ESHHAR, December 15, 1997: Monday, October 13, 1997, was a suspenseful day at Beit Agron, the Government press center in Jerusalem, where the official Government committee investigating the disappearance of Yemenite and other Jewish children in the years 1948-1954 conducts weekly hearings each Monday.

Mrs. Sarah Leicht was the first person to testify. She worked as a nurse at a WIZO (Women’s International Zionist Organization) child-care center in Tev Aviv in 1950. There, Sarah received on-the-job training as a nurse while caring for children each day from the morning until 2-3 P.M. The WIZO center was called “The Institute for Care of Mother and Child.” Mrs. Leicht said that the Institute was, in fact, an adoption center. She stated that the director of the Institute was Mrs. Ravina Kish, while the assistant director was a Mrs. Barbash. The staff doctor was a Mrs. Shapira.

The children they took care of at the Institute were usually between the ages of one day and 2 years. After they reached the age of two, the children were moved into an infant care center, run by a Mrs. Releh.

Mrs. Leicht showed the Government committee a photo of herself and one of the children for whom she cared. She especially remembers this child, named Dervish, as she loved him very much. She gave the committee a copy of the photo.

After her hearing I asked Mrs. Leicht to show me the original photo. I examined this and other photos of the WIZO Institute. It appeared to me that this “institute” was one of many that took stolen children, sold them, and classified the transactions as “adoption.”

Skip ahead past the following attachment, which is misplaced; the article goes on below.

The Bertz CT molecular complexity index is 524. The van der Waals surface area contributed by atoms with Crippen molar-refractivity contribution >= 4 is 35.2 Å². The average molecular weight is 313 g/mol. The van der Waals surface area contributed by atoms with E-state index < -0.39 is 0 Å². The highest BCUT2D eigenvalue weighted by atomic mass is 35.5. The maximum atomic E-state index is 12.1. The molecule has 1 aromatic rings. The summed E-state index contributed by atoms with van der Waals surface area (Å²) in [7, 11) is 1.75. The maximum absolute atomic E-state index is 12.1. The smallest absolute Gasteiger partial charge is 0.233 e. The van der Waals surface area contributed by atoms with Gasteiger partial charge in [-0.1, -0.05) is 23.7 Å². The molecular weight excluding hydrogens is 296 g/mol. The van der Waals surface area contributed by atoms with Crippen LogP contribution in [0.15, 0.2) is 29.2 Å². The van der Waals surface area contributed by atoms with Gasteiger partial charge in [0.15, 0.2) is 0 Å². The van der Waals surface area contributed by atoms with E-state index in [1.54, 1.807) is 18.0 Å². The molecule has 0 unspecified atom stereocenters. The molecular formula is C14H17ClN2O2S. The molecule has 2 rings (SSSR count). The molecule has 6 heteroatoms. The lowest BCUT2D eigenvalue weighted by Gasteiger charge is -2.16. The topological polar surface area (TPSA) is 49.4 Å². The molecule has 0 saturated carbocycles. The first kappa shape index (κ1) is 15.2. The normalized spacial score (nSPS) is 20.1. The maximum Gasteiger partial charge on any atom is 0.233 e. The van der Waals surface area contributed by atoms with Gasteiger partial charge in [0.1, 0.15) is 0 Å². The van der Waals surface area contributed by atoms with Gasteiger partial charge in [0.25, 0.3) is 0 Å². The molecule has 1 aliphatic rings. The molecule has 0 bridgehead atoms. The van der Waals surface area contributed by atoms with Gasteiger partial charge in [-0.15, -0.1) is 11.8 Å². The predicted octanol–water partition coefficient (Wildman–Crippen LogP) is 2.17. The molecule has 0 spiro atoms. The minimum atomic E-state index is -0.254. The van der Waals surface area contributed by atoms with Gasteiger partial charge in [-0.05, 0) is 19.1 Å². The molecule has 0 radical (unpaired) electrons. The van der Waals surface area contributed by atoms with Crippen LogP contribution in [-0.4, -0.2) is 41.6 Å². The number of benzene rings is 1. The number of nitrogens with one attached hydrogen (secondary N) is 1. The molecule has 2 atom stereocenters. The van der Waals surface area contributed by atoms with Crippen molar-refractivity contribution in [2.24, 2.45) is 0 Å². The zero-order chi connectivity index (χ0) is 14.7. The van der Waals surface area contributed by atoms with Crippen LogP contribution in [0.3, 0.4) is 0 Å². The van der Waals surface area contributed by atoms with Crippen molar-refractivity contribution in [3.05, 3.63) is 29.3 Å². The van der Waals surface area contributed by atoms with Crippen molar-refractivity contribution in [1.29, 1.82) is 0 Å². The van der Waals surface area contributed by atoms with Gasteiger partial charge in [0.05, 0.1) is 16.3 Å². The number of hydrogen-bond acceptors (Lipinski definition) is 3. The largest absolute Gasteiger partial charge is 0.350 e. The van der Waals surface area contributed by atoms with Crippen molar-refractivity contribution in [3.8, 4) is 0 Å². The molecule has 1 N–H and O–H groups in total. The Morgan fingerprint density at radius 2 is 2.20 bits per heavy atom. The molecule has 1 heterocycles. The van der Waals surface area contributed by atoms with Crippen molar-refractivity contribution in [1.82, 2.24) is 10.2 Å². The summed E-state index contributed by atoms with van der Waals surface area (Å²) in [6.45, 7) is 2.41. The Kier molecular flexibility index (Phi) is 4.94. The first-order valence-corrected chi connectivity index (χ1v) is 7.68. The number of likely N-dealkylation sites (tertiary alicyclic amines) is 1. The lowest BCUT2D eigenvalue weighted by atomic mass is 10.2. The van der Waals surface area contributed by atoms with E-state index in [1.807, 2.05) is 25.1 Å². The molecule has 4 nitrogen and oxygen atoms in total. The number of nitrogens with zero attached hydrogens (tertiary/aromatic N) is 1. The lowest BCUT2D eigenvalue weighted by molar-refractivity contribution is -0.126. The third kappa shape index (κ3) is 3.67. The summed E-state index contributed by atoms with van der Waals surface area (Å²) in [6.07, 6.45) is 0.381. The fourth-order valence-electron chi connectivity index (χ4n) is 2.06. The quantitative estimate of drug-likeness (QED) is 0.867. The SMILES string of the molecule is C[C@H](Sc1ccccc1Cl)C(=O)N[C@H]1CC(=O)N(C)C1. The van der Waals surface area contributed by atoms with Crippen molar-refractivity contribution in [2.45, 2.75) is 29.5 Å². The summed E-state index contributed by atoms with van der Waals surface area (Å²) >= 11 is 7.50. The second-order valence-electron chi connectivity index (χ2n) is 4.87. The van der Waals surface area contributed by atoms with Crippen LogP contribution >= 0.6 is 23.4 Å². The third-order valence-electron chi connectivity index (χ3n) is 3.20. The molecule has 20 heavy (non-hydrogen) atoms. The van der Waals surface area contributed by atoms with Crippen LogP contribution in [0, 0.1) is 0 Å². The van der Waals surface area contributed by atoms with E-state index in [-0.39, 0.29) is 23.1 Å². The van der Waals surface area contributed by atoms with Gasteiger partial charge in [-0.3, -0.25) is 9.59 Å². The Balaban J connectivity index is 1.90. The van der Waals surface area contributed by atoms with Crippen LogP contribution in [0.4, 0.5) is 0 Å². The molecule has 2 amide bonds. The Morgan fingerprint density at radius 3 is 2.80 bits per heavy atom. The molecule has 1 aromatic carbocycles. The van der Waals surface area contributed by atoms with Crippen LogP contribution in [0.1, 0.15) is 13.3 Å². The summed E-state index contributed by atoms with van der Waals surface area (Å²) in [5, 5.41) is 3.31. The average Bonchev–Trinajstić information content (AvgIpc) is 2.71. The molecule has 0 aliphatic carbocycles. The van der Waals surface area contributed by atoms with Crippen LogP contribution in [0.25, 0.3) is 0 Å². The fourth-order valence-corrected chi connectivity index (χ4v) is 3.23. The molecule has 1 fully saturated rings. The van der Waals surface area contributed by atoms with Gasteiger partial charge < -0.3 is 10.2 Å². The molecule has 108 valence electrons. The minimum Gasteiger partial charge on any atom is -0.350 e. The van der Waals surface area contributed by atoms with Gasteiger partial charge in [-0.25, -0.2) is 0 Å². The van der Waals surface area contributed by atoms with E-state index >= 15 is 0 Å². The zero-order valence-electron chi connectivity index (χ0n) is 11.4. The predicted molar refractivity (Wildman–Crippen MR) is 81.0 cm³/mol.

Mrs. Leicht recalled the day when Dervish was given to a Polish Jewish family from Jaffa. The caretakers and nurses at the Institute were told not to attempt any contact with Dervish or his new parents, in case they saw them in the streets, as Dervish was adopted by a family in Jaffa, a short distance away. Mrs. Leicht searched for Dervish among the babies she saw on the streets, but she never saw him again.

Mrs. Leicht was asked if she recalled any babies dying during their stay in the Wizo Institute. She said “no”, even though she did recall an isolated case where they found a one day old baby in a dumpster. This was extremely unusual, she said, as she remembered the care for the babies at the Institute as being wonderful and warm.

Mr. Dachbash Salah and his family, of Yeminite origin, were the next witnesses to testify. Their daughter Zarah was taken from them in the Rosh HaAyin immigrant camp. Mr. Dachbash recalled that their entire family was taken directly from the plane to the Rosh HaAyin camp. Two weeks after they arrived at the camp, Zarah was separated from the family and taken to a “baby house” inside the camp. Zarah was two years old at the time and had recently stopped breast feeding.

The Salah family loved Zarah. They visited her every day in the “baby house” for at least two weeks. One day the Salahs were invited to Dachbash’s aunt in Ramat Gan for the weekend. The aunt and her family had already been in Israel for some time before Dachbash arrived from Yemen.

When Dachbash and his family returned to the immigrant camp from their visit to Ramat Gan they went to visit Zarah at the “baby house,” where they were told she had died.

Dachbash said that he asked the “baby house” staff when Zarah died, and they told him that she died on Friday. He had seen his daughter on Friday morning, and she seemed fine. He asked them what was the precise cause and time of Zarah’s death. The staff had no answer for him.

Dachbash has searched in vain for Zarah’s grave for almost 50 years, with no results. Zarah’s I.D. number was given in the committee – 1054761. Zarah was the third child in the family.

Dachbash’s oldest daughter, Leah, also testified. She was 9 or 10 years old when Zarah was taken from them. Leah said that they lived in a tent, while Zarah was taken to a building which served as the infant center. She said that they visited Zarah every day, even on the Friday when she was taken from them. Leah remembered seeing Zarah that morning, healthy and happy. Lead was sure that Zarah was healthy and looked good.